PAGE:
In last year or so, there were intensified Anti-Astroturfing campaigns related to online environment. The term Astroturfing originates from the artificial grass brand AstroTurf, and it refers to fake grassroots campaigns related to political and marketing/PR issues.
Here are some Astroturfing examples and case studies.
Recent issues related to Astroturfing activities can be found in US automobile industry (Led by Detroitâ€™s Big Three and Toyota Motor Corp., the industry is launching print and radio ads, warning consumers that fuel regulations under consideration by the U.S. Senate would lead to higher vehicle prices and smaller and less safe vehicles).
False identities could face criminal prosecution under new rules in Europe
From 2008, in UK and then in the rest of EU, there will be a place for the legal action against ‘parties’ who are acting against the consumer interests. “As part of an overhaul of its consumer laws, the European Union will make it a crime to falsely represent oneself as a consumer on blogs or other online forums, come the beginning of next year”, it is said on the Washington Post blog. The original article is from Times of London, and it refers to a Directive on Unfair Commercial Practices from Council of the European Union.
A Directive is in general devoted to these issues:
– Including in an advertisement a direct exhortation to children to buy advertised products or to persuade their parents or other adults to buy advertised products for them;
– Claiming that a product has been approved, endorsed or authorized by a public or private body when it has not;
– Falsely stating that the product will only be available for a very limited time, or that it will only be available on particular terms for a very limited time, in order to elicit an immediate decision and deprive consumers of sufficient opportunity or time to make an informed choice;
– Promoting a product similar to a product made by a particular manufacturer in such a manner as deliberately to mislead the consumer into believing that the product is made by that same manufacturer when it is not;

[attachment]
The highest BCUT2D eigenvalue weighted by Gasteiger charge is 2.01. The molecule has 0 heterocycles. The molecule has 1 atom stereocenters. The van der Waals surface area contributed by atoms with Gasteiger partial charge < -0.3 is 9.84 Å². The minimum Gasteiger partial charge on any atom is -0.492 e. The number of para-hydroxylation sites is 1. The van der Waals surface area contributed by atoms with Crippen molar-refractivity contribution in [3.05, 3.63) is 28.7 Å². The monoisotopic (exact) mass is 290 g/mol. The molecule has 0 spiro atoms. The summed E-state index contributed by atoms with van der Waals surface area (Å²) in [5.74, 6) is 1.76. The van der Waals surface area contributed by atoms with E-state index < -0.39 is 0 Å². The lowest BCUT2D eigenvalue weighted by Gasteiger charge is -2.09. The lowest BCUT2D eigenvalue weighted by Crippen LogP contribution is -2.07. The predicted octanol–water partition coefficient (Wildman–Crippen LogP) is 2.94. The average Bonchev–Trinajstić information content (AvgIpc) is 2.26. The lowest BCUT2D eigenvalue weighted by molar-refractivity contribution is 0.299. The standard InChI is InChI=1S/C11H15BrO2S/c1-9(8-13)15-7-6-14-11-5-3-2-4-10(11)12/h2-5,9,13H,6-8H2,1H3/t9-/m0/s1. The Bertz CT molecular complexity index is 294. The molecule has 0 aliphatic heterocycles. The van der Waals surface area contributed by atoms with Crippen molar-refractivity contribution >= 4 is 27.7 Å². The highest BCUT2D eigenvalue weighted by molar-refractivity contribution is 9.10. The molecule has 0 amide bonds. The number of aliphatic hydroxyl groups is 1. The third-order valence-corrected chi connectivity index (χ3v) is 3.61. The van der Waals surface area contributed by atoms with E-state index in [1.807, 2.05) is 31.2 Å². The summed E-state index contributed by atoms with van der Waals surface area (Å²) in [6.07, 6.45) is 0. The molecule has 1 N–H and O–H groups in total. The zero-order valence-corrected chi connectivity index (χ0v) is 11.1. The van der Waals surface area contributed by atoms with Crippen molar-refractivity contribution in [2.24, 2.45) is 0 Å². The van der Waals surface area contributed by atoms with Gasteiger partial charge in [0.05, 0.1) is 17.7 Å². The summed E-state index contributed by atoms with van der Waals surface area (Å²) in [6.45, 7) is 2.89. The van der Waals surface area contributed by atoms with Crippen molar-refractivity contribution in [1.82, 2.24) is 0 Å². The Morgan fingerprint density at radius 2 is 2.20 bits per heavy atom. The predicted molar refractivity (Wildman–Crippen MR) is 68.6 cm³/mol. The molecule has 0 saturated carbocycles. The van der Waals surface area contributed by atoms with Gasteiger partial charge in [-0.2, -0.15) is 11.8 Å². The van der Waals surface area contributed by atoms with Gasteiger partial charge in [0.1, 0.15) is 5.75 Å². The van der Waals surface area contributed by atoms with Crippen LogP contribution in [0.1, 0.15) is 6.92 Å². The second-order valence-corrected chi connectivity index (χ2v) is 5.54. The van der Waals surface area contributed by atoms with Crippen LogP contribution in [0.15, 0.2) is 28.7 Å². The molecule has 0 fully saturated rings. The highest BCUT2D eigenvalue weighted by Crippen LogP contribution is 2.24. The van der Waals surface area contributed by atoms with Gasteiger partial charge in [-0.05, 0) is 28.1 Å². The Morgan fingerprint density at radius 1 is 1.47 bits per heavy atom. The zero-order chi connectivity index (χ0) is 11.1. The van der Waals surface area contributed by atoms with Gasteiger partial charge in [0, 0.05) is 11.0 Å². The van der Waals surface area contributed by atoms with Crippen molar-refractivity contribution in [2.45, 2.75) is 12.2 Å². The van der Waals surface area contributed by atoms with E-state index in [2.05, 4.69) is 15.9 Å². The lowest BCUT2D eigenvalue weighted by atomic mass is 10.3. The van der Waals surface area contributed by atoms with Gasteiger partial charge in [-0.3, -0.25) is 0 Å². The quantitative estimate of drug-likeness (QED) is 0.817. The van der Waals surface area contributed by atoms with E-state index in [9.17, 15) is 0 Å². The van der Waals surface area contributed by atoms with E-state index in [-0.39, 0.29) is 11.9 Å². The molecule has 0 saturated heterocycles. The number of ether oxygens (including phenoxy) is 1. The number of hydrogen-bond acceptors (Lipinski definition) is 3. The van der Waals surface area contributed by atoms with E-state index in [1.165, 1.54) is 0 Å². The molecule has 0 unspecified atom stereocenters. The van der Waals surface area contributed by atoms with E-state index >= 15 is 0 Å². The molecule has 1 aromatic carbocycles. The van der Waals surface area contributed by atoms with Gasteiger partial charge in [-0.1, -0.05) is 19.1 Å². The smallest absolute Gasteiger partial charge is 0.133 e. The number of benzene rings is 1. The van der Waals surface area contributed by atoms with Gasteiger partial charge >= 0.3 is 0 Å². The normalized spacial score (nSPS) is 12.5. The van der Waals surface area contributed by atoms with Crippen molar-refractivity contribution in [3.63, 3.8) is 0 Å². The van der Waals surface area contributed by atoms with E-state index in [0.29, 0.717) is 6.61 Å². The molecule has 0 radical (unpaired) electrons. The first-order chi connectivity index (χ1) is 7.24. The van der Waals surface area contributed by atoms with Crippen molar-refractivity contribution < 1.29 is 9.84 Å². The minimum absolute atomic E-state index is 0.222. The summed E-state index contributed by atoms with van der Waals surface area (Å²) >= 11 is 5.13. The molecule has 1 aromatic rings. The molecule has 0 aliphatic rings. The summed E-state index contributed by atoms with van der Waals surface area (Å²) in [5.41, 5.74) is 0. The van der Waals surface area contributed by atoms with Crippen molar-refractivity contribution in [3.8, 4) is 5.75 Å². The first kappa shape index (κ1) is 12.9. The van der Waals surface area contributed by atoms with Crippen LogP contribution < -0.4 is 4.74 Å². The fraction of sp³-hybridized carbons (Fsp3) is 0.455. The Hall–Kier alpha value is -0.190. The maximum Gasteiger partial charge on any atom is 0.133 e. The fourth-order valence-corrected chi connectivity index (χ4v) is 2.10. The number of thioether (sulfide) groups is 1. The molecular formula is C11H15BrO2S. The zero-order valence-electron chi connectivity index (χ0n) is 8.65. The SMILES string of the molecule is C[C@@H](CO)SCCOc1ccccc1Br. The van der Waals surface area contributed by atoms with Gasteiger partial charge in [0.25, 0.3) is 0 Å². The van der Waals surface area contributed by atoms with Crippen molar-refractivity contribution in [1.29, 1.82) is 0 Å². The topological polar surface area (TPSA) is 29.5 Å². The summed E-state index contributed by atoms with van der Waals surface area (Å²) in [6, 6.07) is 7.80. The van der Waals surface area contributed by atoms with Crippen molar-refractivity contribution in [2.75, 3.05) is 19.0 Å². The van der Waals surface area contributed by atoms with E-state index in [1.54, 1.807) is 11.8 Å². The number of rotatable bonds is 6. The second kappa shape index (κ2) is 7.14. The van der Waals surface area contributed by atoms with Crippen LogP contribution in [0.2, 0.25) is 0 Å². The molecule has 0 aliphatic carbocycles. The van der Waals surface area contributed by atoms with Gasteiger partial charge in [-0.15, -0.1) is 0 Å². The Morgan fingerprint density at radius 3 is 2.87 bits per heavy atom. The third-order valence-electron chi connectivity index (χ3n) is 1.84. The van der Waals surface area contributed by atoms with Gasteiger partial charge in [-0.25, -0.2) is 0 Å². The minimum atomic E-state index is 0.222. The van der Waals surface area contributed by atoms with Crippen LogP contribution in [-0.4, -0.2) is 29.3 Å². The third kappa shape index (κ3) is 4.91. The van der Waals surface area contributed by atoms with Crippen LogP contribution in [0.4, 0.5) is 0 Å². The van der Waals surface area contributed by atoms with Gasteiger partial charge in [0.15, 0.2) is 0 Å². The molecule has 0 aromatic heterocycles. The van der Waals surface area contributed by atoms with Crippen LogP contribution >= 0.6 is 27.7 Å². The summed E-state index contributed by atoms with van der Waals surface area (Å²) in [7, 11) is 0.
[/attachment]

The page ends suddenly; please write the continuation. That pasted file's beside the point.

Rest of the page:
– Falsely claiming or creating the impression that the trader is not acting for purposes relating to his trade, business, craft or profession, or falsely representing oneself as a consumer;
– Creating the false impression that after-sales service in relation to the product is available in a Member State other than the one in which the product is sold;
– Requiring a consumer who wishes to claim on an insurance policy to produce documents which could not reasonably be considered relevant as to whether the claim was valid, or systematically failing to reply to related correspondence;
– Creating the false impression that the consumer has won, is to win or will on doing a particular act win a prize, when in fact either there is no prize or taking any action in relation to claiming the prize is subject to the consumer paying money or incurring a cost;
How to identify fake activism and and false identities on the Web
– The attack on a Social Media “influencers”
To take the legal actions against the fake blogs; online consumer reviews posted by hotels, restaurants, online shops themselves(…); there is need for a vast of Web evaluation knowledge, specially when there are an activities which glorify those “PR tactics”. In addition, the mechanisms how to identify who is faking what and where, should be very precisely defined, and placed in very transparent procedures.
The main issue regarding the establishment of adequate legal actions against of unfair commercial practice, is in focus of actual and future Reputation Systems. For example, it would be very difficult to explicitly determine what is a real book review in Amazon.com, or objective experience in some hotel through TripAdvisor.com.
It would be interesting to see how to describe the activities relating to Search Engine Reputation Management (SERM), or is it legal to put down negative search results below the first 10 or 20 search results, about the target organization. It is obvious that SERM activities relays upon the mass postings on the Web sites/blogs with good Google PR, to achieve good ratings on specific keyphrases on Google.
The issues represented above have to create an urge for the creation of quality Reputation Systems, because there is a lot of space for the improvements in this field.